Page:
SRINIVASAN J. - This reference has been brought before us at the instance of the Commissioner of Income-tax on his application under section 66 (1) of the Income-tax Act. The assessee was the karta of a Hindu undivided family. The family was partitioned on April 4, 1947. Following this partition, which was accepted by an order under section 25A, the assessee and his four major sons constituted themselves into a partnership, and to the benefits of this partnership a minor son was admitted. This partnership was also registered under section 26A of the Act. The partnership, it may be stated, was in respect of the managing agency of Pankaja Mills Limited, Coimbatore.
For the assessment years 1948-49 to 1951-52, individual assessment were made in respect of the share income of the minor on returns filed by his mother, Mrs. Komalavallithayar Ammal, as his guardian. The assessee, Rathinasabhapathy Mudaliar, the erstwhile karta of the family, was also assessed individually in respect of his income. In or about 1952, the Income-tax Officer realised that under section 16 (3) (a) of the Act, the income of the minor son from the partnership should have been included in the total income of the father and that had not been done in the assessment of the assessee, the father. In that view, therefore, that the income of the father had escaped assessment, proceedings were started under section 34 of the Act after obtaining the prior sanction of the Commissioner. To a notice issued in this regard, the assessee while submitting a revised return of his income, including the share income of the minor son, objected to the validity of the proceedings, contending that it was not a case where any income had escaped assessment and that at best it could only be stated that his own income had been under-assessed. The Income-tax Officer however made fresh assessments under section 23 (1) read with section 34. Against these orders of reassessment, appeals were taken to the Appellate Assistant Commissioner. It was contended before the appellate authority that the attempted inclusion of the share income of the minor in the assessment of the assessee amounted only to a change of opinion of the officer, that the officer who originally made the assessments both on the minor son and the assessee in their individual capacities had the entire matter before him and that, therefore, it was not correct to say that any income had escaped assessment. The Appellate Assistant Commissioner however took the view that since the minor son had been admitted to the benefits of the partnership in which the father was a partner, section 16 (3) (a) (ii) applied, and that, in computing the total income of the minor from the partnership had to be included. He thought that, since under the provisions of the Act the assessee is under a duty to disclose his total income, which total income by reason of section 16 (3) (a) (ii) would take in the income of the minor son admitted to the benefits of the partnership, the assessee had failed to disclose that part of the income for the purpose of assessment. He held that the case came within the scope of section 34 (1) (a) of the Act and that since all the conditions requisite to its application had been fulfilled, the proceedings were validly launched and completed.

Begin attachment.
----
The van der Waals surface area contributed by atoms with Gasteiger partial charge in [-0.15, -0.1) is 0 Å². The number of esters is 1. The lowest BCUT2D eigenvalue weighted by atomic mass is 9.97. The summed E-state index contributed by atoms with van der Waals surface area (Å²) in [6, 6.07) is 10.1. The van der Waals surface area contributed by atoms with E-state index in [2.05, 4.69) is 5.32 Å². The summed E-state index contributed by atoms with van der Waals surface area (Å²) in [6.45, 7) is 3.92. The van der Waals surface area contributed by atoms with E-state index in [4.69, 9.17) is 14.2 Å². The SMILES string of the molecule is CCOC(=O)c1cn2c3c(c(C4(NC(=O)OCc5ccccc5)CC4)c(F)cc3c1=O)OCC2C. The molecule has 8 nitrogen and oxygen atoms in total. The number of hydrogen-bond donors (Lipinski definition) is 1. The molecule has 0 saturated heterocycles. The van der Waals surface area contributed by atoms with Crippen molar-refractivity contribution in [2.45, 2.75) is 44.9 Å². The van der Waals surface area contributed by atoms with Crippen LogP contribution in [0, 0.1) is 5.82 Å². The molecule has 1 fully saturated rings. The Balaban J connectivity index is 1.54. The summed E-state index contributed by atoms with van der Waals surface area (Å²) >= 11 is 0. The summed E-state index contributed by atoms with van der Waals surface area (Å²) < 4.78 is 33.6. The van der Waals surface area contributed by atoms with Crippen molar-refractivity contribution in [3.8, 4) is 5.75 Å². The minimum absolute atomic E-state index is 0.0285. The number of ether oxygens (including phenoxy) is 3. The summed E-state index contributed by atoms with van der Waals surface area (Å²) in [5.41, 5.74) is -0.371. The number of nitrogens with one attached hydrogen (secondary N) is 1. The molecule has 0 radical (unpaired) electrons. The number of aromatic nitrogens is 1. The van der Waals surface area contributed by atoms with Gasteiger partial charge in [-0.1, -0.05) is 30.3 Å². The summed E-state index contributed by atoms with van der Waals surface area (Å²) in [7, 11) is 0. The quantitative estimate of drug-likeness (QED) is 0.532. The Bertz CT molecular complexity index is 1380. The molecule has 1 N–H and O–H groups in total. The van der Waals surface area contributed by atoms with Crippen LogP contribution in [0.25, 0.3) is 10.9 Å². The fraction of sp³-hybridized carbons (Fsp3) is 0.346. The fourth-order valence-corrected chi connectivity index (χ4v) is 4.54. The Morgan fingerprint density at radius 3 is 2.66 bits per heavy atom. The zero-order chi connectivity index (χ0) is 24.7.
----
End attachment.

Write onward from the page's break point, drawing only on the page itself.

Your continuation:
Further appeals were taken to the Appellate Tribunal. In dealing with the contention of the assessee, the Appellate Tribunal observed :
'It cannot be disputed that the Income-tax Officer should have had full knowledge of the fact that there was actually a minor in the firm of which the assessee was a partner, on the 29th February, 1952, when he dealt with section 25A and 26A matters in the cognate case. It is a fact that overlooked it when he completed the assessees assessments under section 23 (1) on 31st May, 1952. The under-assessments arising as a consequence thereof cannot be traced to any omission on the part of the assessee to have furnished all the material particulars in the manner required by section 34 (1) (a) as a condition precedent to its application. There is nothing to read in the wording of section 34 (1) (a) that the full and true disclosure of all material facts necessary for the assessment must be on the return forms themselves; it can very well be in the proceedings too. To entail the application of the section, it is necessary for the Income-tax Officer to establish that the omission was in the proceedings too. No doubt in the return forms filed by the assessee for all the years presently under a consideration, certain relevant pages have been left blank. But the officer accepted these forms as sufficiently complete for the purposes of his assessments under section 23 (1). He cannot thereafter be heard to complain that they did not contain the impugned data. It was up to him to have asked the assessee to have all the pages therein properly filled up and if on such completion, the minors name had still not been properly disclosed therein, the departments case can be understood.'